Country's political stability on the horizon as Anwar, Muhyiddin end personal feuds?

The agreement however had not yet reached the level of a Confidence and Supply Agreement like the one signed between Ismail Sabri's government and the opposition led by Anwar at that time.

Nurul Huda Hussein
18 Jun 2024 09:54am
Anwar and Muhyiddin.
Anwar and Muhyiddin.
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SHAH ALAM – The agreement between Prime Minister Datuk Seri Anwar Ibrahim and Parti Pribumi Bersatu Malaysia (Bersatu) president Tan Sri Muhyiddin Yassin to cease personal disputes and withdraw defamation lawsuits against each other could mark the beginning of greater national reconciliation in the future.

Universiti Malaysia Terengganu literacy and political advocacy unit research fellow, Associate Professor Dr Mohd Yusri Ibrahim said this development was positive for the country.

Yusri.
Yusri.

However, he said that this agreement had not yet reached the level of a Confidence and Supply Agreement (CSA) like the one signed between Datuk Seri Ismail Sabri Yaakob's government and the opposition led by Anwar at that time.

"Anwar and Muhyiddin are two key figures in the country and their behaviour will have significant implications for the stability of the country's political climate.

"This is because political stability will be a driver for the country to move more smoothly towards progress, particularly in stimulating Malaysia's economy," he told Sinar.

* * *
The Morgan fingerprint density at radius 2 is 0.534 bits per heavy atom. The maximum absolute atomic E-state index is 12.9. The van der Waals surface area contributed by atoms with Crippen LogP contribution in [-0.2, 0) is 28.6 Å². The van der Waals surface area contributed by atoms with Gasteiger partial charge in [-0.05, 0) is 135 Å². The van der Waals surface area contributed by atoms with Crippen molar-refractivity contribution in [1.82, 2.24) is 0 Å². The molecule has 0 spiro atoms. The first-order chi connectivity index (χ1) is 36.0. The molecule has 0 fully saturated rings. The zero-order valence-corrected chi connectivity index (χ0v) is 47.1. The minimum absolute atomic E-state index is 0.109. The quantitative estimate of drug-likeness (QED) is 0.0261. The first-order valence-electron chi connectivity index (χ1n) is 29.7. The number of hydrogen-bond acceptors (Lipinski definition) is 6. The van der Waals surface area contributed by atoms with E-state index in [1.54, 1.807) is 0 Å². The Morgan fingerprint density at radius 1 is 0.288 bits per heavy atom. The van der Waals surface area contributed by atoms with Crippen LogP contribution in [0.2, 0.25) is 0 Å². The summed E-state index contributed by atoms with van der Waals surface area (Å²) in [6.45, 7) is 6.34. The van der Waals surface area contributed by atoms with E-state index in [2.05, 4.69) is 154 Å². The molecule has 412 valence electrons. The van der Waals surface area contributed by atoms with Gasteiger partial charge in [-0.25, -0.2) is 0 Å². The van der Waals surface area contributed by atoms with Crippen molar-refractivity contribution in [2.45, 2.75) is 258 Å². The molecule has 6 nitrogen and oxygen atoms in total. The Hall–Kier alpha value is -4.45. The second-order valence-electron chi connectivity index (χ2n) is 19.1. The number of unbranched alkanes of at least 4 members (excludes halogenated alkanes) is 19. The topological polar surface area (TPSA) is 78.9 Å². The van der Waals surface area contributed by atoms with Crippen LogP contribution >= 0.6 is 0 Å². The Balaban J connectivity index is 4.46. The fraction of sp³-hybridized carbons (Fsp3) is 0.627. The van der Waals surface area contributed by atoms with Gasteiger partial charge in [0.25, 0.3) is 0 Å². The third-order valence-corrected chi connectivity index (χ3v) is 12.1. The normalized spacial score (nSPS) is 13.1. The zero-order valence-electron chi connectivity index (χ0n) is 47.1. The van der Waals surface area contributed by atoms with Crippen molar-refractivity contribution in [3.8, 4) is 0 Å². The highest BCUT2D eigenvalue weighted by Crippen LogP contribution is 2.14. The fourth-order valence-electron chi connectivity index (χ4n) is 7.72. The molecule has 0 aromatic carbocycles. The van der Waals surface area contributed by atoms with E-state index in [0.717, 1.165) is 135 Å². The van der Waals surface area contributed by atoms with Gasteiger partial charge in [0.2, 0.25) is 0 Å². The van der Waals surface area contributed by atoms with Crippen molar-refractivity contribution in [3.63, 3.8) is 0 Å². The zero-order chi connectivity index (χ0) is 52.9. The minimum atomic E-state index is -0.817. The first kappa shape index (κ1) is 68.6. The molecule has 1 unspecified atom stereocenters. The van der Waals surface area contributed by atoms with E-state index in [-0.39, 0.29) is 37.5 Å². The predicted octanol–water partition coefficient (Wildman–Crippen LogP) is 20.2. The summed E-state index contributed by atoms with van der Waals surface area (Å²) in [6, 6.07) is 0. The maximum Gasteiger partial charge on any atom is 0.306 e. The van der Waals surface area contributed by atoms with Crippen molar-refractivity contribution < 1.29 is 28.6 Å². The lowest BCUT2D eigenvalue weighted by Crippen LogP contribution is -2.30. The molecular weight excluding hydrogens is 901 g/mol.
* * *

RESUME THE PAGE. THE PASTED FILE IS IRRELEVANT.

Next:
He said this when asked to comment on Anwar and Muhyiddin's agreement to cease personal disputes and withdraw defamation lawsuits against each other.

It was reported that both political figures agreed to do so after considering the High Court Judge's recommendations and the current state of the country, especially concerning the people's livelihood.

When asked whether this latest development would affect the political climate of the country, particularly ahead of the Sungai Bakap state legislative assembly by-election, Yusri believed the opposition would still play a role in criticising the government.

"Making peace does not mean that they cannot criticise. At all times, the opposition must play a role in checking and balancing the government's policies and practices, including offering constructive suggestions.

"Besides expecting a competent government, we also hope for a constructive opposition. To fulfil both of these functions, constructive criticism is very important for the country," he said.

He added that elections, including the Sungai Bakap by-election, were opportunities for political parties to offer the best proposals to the people.

He said that this process should be allowed to occur maturely and wisely and should not be hindered just because the government and the opposition are initiating reconciliation efforts.